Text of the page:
MUTUAL RECOGNITION OF EXPULSION DECISIONS
CONCERNING THIRD COUNTRY NATIONALS
Draft Directive on mutual recognition of decisions
concerning expulsion of third country nationals.
Draft Council Directive on the mutual recognition of
decisions on the expulsion of third country nationals.
||Article 63(3) EC; consultation; unanimity
|Deposited in Parliament:
||(b) 1 February 2001
|Basis of consideration:
||(a) Minister's letter of 2 January 2001
(b) EM of 15 February 2001
|Previous Committee Report:
||(a) HC 23-xxx (1999-2000), paragraph 4 (22 November 2000)|
|To be discussed in Council:
||No date set |
||Legally and politically important
(b) Not cleared; further information requested
4.1 Article 63(3)(b) EC requires the Council
to adopt measures on illegal immigration and illegal residence,
including repatriation of illegal residents, by 1 May 2004. One
such measure is a draft Directive on the mutual recognition of
decisions on the expulsion of third country nationals.
4.2 We considered the draft Directive (document
(a)), proposed by France, on 22 November 2000. We made a number
of points on the draft, asked for clarifications to be given and
maintained the scrutiny reserve. The Minister of State at the
Home Office (Mrs Barbara Roche) has now replied, and has also
deposited a revised draft Council Directive (document (b)), together
with an Explanatory Memorandum.
The Minister's response
4.3 In her letter of 2 January 2001, the
Minister confirms that the Government has decided to opt in to
this measure and addresses the three principal concerns we expressed.
The first of these was to be informed of any consultation the
Government had conducted with non-governmental organisations (NGOs)
concerned with EU immigration and asylum issues and for a summary
of their views. On this point, the Minister replies as follows:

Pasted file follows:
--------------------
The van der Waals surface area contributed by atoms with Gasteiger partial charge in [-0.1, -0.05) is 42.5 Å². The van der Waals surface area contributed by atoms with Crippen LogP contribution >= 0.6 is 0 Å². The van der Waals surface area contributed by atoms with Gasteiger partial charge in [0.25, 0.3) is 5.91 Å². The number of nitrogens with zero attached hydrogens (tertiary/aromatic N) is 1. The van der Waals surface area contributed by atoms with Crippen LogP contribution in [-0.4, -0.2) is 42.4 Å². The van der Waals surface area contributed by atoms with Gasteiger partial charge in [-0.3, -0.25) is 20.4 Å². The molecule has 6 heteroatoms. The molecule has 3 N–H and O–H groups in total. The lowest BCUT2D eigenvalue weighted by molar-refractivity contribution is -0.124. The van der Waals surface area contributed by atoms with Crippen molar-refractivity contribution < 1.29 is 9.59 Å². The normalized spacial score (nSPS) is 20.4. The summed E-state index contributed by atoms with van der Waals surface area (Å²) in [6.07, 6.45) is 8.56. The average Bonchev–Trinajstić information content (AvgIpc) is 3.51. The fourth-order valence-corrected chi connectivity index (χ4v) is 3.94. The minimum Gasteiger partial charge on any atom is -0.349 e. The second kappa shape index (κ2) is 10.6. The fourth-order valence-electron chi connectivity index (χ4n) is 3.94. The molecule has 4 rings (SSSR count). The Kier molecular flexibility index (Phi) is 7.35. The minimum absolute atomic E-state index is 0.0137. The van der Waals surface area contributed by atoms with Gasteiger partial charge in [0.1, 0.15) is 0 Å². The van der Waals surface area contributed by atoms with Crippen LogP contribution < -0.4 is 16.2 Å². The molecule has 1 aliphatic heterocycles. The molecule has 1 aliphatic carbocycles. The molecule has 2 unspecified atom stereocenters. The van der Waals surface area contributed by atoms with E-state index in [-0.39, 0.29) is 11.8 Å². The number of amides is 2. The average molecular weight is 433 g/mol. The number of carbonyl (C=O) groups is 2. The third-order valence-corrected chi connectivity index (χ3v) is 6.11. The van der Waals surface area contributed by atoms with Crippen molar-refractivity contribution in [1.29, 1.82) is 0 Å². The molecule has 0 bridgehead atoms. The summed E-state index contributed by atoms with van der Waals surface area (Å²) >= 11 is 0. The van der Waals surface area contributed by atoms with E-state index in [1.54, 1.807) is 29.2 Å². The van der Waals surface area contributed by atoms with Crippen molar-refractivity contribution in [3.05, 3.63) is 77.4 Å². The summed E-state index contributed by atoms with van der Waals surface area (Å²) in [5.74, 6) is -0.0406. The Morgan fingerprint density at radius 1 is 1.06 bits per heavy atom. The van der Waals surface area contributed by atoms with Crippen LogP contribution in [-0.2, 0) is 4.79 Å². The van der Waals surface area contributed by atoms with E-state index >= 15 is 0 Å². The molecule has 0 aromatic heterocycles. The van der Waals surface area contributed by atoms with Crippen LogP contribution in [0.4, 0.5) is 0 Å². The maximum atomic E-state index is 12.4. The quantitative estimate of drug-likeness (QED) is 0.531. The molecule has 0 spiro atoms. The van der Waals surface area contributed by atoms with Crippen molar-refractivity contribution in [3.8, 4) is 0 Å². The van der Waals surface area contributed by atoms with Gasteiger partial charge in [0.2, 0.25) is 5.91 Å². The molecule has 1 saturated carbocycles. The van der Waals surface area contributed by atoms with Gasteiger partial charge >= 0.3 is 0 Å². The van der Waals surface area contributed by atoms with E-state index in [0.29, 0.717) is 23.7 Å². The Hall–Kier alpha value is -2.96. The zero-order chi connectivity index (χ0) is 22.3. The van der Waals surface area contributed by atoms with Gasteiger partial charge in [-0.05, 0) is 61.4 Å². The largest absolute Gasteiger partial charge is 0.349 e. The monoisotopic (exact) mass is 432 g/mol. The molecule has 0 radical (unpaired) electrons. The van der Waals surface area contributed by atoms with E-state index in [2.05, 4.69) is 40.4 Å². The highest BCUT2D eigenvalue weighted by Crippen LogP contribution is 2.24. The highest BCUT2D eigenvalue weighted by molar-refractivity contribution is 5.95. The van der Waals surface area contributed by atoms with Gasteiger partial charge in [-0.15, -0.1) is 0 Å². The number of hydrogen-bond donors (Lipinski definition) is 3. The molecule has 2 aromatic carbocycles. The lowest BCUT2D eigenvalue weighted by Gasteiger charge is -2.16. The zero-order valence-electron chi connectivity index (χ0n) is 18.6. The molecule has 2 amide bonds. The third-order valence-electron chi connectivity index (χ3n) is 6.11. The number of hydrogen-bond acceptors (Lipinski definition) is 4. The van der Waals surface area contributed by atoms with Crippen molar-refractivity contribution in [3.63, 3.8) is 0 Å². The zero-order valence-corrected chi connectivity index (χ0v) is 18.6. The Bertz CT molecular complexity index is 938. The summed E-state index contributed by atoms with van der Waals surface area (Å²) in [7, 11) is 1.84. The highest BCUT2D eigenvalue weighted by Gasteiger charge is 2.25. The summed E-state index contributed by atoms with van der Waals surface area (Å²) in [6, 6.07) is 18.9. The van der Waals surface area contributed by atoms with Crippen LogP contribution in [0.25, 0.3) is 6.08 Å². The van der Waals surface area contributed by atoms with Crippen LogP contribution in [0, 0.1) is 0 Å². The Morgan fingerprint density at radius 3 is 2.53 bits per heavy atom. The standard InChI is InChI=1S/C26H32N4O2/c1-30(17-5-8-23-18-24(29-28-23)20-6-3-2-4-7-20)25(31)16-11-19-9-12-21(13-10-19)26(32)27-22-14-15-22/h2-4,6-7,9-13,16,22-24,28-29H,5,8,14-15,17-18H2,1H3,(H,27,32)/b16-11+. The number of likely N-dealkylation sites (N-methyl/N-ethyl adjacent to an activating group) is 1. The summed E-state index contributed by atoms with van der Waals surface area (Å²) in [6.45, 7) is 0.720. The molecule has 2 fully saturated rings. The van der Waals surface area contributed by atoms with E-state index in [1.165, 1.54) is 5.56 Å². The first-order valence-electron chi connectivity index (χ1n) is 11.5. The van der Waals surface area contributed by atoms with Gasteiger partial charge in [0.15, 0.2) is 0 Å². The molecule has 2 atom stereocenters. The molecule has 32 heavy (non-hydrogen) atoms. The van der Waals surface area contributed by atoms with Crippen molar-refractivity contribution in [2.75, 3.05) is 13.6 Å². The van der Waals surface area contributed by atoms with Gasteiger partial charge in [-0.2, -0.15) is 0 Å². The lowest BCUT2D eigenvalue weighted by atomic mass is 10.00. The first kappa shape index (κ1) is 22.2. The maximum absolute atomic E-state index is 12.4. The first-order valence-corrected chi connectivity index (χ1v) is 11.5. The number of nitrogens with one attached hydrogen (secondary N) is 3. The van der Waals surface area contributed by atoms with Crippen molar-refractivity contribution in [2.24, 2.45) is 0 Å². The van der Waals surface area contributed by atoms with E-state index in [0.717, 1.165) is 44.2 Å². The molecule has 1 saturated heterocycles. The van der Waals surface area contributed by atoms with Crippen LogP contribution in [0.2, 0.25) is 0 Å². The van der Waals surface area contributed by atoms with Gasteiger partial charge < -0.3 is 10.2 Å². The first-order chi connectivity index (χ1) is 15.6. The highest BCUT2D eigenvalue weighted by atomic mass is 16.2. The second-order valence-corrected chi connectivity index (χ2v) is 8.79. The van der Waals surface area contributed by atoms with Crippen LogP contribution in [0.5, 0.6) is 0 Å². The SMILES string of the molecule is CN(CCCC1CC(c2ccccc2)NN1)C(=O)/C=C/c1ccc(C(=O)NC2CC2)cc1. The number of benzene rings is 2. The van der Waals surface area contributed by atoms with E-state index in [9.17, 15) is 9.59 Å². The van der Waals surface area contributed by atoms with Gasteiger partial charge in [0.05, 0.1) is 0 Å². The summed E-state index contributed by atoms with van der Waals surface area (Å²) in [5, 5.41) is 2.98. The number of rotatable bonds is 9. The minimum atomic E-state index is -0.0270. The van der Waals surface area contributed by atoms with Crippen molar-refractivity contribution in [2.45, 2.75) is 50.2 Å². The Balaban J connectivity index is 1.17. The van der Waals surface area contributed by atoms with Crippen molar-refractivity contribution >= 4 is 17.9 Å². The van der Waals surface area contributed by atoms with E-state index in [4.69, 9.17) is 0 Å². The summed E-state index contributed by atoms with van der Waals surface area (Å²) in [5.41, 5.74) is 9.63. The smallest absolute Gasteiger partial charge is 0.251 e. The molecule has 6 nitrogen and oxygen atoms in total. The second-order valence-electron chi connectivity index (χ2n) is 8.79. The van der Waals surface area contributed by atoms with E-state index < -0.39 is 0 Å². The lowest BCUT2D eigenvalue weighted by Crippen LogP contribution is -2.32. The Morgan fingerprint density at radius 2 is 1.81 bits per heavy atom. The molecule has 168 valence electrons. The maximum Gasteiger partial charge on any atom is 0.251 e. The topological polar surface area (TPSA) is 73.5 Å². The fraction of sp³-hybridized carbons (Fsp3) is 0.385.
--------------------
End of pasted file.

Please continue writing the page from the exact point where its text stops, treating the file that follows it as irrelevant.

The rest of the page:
"Officials hold regular meetings
with UNHCR and with NGOs, including the Immigration Law Practitioners'
Association, Joint Council for the Welfare of Immigrants, Justice,
Refugee Council, Refugee Legal Centre, and the Immigration Advisory
Service, at which European issues are discussed. This instrument
was raised at a recent meeting and was also discussed at a Seminar
organised by JCWI on 29 November. NGO representatives have expressed
concern that some aspects of the draft Directive might contravene
the provisions of the European Convention on Human Rights. They
have indicated that they would consider writing to the Commission
on this proposal."
4.4 Our second concern was that the provisions
of Article 3 of the Directive appeared to require enforcement
in this country of an administrative decision taken in another
Member State where that decision is based simply on 'serious grounds'
for belief that a person has committed serious criminal offences
or where there is 'clear evidence of an intention to commit' such
offences. We asked if the Minister was satisfied that the enforcement
of an order based on these grounds would be consistent with the
European Convention on Human Rights, and Article 6 in particular.
The Minister comments on this point as follows:
"The draft Directive
makes it clear that an expulsion decision to be enforced under
Article 3.1.a must have been taken based on a serious and present
threat to public order or to national security and safety, considerably
restricting the scope of the proposal. The revised proposal also
now makes clear that enforcement of the decision by a Member State
must be consistent with the provisions of the ECHR and other applicable
international agreements (Article 3.2). We are satisfied that
anyone subject to such enforcement action would have the protection
of the ECHR and could rely on its provisions where appropriate."